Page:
Despite crackdown, synthetic drugs easy to find


It's addictive, and potentially deadly, but even Florida’s laws can't keep up with the constantly changing ingredients.

9 Investigates learned that despite a recent state crackdown on synthetic drugs, they’re as easy to get a hold of as a candy bar at some locations.

Channel 9's Lori Brown has been fielding complaints from frustrated people who say law enforcement isn't doing enough to stop the sale of synthetic drugs.

Brown first asked the Orange County Sheriff's Office about this issue a year ago. At that time, the department said it wasn't a problem in the Orlando area. But after 9 Investigates kept getting complaints, we decided to see for ourselves.

We went undercover to discover just how easy it is to purchase the dangerous drug commonly known as K2.

Emergency room visits tied to the synthetic marijuana have more than doubled this year. 

And, remarkably, 9 Investigates was able to easily purchase substances that tested positive for banned substances.

After our initial purchase, Brown confronted the owner of one shop selling packets of the banned materials over the counter near the University of Central Florida.

“We just wanted to know why you’re selling this stuff,” Brown asked Matthew Tersak, the owner of a shop called Mystik.

“It's incense," Tersak responded.

He said the product he was openly displaying at the time was not for smoking.

“If you misuse this product you could (expletive) die,” Tersak said.

Some people, in fact, are smoking the so-called "incense.”
“It's worse than heroin or crack," said Tara Turner, a former K2 user.

After a long struggle, Turner finally kicked her addiction.

“One hit and you can get robbed or raped and you wouldn't even know it,” she said.

Another man, also a former addict, discovered children are getting their hands on it.

“I was at my son's football practice at a local middle school. I looked down and saw the packaging of K2,” he said.

“Kids have gone into violent seizures on lunchroom floors after taking this," Florida Attorney General Pam Bondi told Brown.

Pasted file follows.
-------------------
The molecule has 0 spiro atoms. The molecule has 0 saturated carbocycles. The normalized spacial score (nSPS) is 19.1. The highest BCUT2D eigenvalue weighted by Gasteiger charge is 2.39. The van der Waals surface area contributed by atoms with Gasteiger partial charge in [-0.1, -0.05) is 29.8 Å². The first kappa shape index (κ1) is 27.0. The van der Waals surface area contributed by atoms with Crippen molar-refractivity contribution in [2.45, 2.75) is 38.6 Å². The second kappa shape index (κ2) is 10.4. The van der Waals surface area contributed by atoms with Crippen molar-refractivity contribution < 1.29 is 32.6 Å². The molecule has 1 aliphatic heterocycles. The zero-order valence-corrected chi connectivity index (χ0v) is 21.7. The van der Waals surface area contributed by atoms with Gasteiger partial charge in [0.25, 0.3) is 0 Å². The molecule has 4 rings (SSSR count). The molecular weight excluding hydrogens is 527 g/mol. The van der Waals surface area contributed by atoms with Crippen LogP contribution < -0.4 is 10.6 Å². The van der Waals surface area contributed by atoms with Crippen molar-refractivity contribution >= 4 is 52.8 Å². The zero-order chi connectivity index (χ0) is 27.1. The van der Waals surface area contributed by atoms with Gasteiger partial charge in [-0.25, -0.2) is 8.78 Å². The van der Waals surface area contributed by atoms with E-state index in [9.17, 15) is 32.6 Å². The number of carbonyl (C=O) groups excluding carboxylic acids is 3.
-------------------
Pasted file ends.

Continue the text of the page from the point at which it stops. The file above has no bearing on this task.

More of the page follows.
9 Investigates took the three packages we bought to a lab. Within days, we found out two of the three packages contained illegal substances, synthetic cannabinoids.

“The next product is already on the shelf waiting to go out as the old one is outlawed,” said Trey Parrish, general manager of ArcPoint Labs in Orlando.

He explained that changing a single molecule is all it takes to make an illegal substance legal.

“Why in Florida is it still so easy to get your hands on this stuff?” Brown asked Bondi.

“Well it's not as easy,” Bondi said. “Again, it's being sold under the counters.”

“Three, four years ago you could walk in a store and buy this stuff from a clerk, which is unreal," Bondi added.

But that is exactly what 9 Investigates did just days before our conversation with Bondi.

When Brown asked the Orange County Sheriff's Office about our purchase, spokesman Jeff Williamson said, “I have not heard that it was a hard problem.” 

“We're talking about whole blocks that are down and out and consumed with K2," said Tim McKinney with United Global Outreach. 

McKinney is an advocate for Bithlo, which he says has been overrun with synthetic drugs.

Brown provided the lab test results to Tersak, the shop owner.

“We found out the incense you sold us is really an illegal drug,” she said. “Here are the results.”

Tersak yawned, glanced over the test results and asked, “Which tested positive?”

“Rose and Purple Diesel,” Brown told him.

At our prompting, Tersak pulled the packages off the shelf.

“I'm going to stop selling anything that's illegal, yeah,” Tersak said.

Turner, the former addict, says K2 is a bigger problem than many may think.

“People are losing their houses, their children,” she said. “They're robbing stores. It needs to be treated like it's heroin, like it's crack,” she said.

And not like it's incense.

It was two months ago when 9 Investigates first told the Sheriff's Office we were investigating the store where we purchased the banned substance. 

We came back yesterday and were still able to buy one product that tested positive for illegal substances. It’s called Rose. The Sheriff's Office declined to comment.

Shortly before Brown's story aired on Tuesday, Channel 9 learned deputies began investigating two local stores suspected of selling synthetic drugs.

Brown learned investigators were at the Mystic Store at the intersection of Dean Road and University Boulevard, the store 9 Investigates had been looking into for weeks.

The second store was a Marathon gas station near Goldenrod Road and University Boulevard.

Authorities with the Orange County Sheriff's Office and the Florida Division of Alcoholic Beverages and Tobacco served warrants at both locations.

One person was arrested and another is expected to turn himself in, officials said. Two others have been identified as persons of interest and are currently being questioned.

Between the two locations, hundreds of small bags of the suspected controlled substances have been confiscated and will be tested, officials said.

The investigation began in August.